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Rise Over Bun

March 15, 2011

I have officially given up on the sauerkraut and I’m close to surrendering on the rye bread as well. I am on my fourth attempt of the rye bread and I am starting to memorize how to make the starter. Before making the dough Mitch instructs the wannabe chef (that’s me) to create a sourdough starter and it has to ferment for about a day before you can start on the actual bread dough. The directions say to heat a little milk and water to 110º and then add some yeast. Let it bloom for about 5 minutes and then add the flour and some caraway seeds. I figured the 110º was more of a guideline so I heated the milk and water and then threw the yeast on top. The next morning my starter was a hard ball of  flour and caraway seeds. A very smart person who happened to be at our house on her birthday let me know that I had probably killed the yeast and that the 110º was actually important.

Sourdough Starter Take 2. Sunday morning I made the starter again and I very carefully kept the temperature of the liquid to 110º.  It was going very well and I could tell the yeast was alive because th starter had grown in size. Later that day I wanted to move the starter to a warmer place than just the counter so I put it in the oven with just the light on. Everything seemed to be working out so I started making my pies. Step 1 of making the pies =  preheat oven to cook pie crust. Just as the oven is reaching 350º something in my lizard brain screams at me, “THERE IS SOURDOUGH STARTER IN THE OVEN YOU MORON!” I leap for a hot pad, open the oven, and pull out a very small crispy load of rye bread. I showed amazing restraint and did not throw the bowl at the nearest wall. After I calmed down I ate a couple bites and it tasted like rye bread. So at least there was that.

Sourdough Starter Take 3. This time it wasn’t the starter, but it still was a failed attempt. I made the starter again yesterday afternoon. I was very careful with the temperature of the liquid and it looked just like the second attempt. I put it in the oven with just the light on and I put a big sign on the stove that said “DON’T TURN OVEN ON.” The starter has to ferment for at least 17 hours so I figured out that if I got up at 6 this morning I could use the starter to make the dough. I followed the directions for the dough, but for some reason it didn’t rise. Part of me thinks that the even just the light bulb may have been too much heat and it killed the yeast. My sister had an easy-bake oven when we were kids so I know hot hot those bulbs can get. When I got home (8 hours later) the dough was still the same size as before. I tossed it.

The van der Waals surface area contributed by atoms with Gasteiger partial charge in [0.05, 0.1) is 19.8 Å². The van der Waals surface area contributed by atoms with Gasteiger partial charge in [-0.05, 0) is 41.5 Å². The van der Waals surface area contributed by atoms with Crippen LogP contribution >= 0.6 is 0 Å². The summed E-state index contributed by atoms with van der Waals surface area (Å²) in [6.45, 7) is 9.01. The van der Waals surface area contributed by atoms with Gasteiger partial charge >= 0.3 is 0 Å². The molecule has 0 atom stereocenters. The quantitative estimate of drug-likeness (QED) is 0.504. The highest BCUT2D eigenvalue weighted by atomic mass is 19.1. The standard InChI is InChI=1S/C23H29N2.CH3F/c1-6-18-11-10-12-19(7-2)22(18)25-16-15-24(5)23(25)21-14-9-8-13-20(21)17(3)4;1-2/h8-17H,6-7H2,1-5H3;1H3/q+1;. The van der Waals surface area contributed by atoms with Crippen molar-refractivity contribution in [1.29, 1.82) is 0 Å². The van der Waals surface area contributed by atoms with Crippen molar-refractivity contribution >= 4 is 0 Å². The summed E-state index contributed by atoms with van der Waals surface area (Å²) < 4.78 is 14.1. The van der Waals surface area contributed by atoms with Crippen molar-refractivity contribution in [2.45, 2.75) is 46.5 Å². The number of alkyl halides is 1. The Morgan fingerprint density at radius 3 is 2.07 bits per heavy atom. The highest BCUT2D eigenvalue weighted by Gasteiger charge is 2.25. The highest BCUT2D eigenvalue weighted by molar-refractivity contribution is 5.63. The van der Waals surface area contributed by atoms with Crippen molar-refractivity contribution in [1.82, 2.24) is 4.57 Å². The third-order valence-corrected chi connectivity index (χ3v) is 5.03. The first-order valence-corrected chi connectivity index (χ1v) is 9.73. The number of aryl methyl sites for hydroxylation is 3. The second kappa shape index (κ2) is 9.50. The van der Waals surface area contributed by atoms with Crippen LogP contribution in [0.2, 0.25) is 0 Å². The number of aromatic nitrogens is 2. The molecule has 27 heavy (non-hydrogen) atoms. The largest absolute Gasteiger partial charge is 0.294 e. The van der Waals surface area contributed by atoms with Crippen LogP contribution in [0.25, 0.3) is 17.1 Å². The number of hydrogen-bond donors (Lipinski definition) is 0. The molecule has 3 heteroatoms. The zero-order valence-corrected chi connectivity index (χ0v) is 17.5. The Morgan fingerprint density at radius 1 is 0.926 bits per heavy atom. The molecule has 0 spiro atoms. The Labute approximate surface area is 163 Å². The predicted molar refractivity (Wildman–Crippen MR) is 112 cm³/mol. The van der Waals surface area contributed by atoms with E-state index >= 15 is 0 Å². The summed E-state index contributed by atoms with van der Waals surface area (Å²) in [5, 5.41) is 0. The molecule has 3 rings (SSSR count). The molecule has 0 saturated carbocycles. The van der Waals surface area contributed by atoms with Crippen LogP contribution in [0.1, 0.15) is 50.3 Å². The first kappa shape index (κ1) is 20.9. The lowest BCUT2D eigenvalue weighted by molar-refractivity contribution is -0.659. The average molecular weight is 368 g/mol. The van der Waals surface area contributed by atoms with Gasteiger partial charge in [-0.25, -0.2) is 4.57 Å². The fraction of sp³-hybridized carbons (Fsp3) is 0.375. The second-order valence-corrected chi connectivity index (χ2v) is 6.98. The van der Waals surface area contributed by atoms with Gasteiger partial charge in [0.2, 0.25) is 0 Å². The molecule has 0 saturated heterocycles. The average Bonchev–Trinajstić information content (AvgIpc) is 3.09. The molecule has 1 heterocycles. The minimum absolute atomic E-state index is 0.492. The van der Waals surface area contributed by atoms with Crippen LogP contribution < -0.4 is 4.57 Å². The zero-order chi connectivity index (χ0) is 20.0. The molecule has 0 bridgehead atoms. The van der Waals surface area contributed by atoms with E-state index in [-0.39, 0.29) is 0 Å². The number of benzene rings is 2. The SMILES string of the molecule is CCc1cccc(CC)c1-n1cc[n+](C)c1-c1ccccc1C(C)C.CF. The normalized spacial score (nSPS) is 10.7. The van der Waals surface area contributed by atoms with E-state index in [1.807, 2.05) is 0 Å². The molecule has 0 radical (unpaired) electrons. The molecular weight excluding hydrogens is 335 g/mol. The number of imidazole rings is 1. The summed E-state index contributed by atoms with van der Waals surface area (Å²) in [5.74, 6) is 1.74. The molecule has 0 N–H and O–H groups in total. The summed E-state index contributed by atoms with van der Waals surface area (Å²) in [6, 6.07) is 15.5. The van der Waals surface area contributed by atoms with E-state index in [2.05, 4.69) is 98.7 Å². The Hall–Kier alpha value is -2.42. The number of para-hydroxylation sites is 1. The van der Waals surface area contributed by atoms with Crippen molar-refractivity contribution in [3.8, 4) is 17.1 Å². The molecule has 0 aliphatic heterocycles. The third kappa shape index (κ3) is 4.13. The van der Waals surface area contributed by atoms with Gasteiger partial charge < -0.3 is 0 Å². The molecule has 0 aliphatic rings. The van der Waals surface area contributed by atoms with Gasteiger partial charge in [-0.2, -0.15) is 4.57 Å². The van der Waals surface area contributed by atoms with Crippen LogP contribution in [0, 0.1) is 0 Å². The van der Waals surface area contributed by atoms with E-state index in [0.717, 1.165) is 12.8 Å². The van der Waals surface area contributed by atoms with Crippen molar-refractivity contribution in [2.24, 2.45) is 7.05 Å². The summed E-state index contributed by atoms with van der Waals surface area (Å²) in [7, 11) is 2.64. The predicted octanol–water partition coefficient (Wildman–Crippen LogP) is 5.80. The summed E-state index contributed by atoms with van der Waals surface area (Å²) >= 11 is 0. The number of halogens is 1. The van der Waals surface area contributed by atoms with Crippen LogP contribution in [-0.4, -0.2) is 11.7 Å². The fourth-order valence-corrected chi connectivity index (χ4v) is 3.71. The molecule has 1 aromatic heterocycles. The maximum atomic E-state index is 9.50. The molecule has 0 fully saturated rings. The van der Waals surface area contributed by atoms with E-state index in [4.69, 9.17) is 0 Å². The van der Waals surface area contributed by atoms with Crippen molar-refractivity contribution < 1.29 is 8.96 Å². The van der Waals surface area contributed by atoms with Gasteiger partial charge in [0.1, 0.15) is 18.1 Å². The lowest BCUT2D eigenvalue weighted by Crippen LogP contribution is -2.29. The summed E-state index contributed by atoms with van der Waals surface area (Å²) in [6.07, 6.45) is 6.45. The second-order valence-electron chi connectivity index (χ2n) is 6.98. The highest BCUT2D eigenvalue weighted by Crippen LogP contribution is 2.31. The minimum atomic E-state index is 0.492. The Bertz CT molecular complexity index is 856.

Take 4. I made the starter again tonight (without looking at the cookbook) and it is sitting on the counter as I type this. Doing the math I have figured out that it won’t be ready to add to the dough until noon tomorrow. My current plan is to use my lunch hour to drive home and make the dough so that it will be ready for baking later that night (or rather very early the next morning).  I’ll keep you posted.

On the plus side I made the Thousand Island Dressing Tonight and it looks and tastes exactly like you would expect it to. Since I will be serving this to guests in two days I had to taste it and the verdict is – delicious.

Recipe #63: Thousand Island Dressing

Damn Good Dinner Conversation Quote of the Day: Is there anything that doesn’t taste good with butter on it?

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3 Comments leave one →
  1. March 16, 2011 6:44 am

    i love the fact that you tasted the very small loaf of rye bread!

    and speaking of easy-bake ovens, did you see the story in today’s strib? (which, ahem, i edited.)

    http://www.startribune.com/lifestyle/118014209.html

    • March 16, 2011 8:16 am

      No Magic Light Bulb cooking – say it isn’t so!

    • March 16, 2011 8:17 am

      Do youthink Zoë Francois will take my call and help me with my bread problems?

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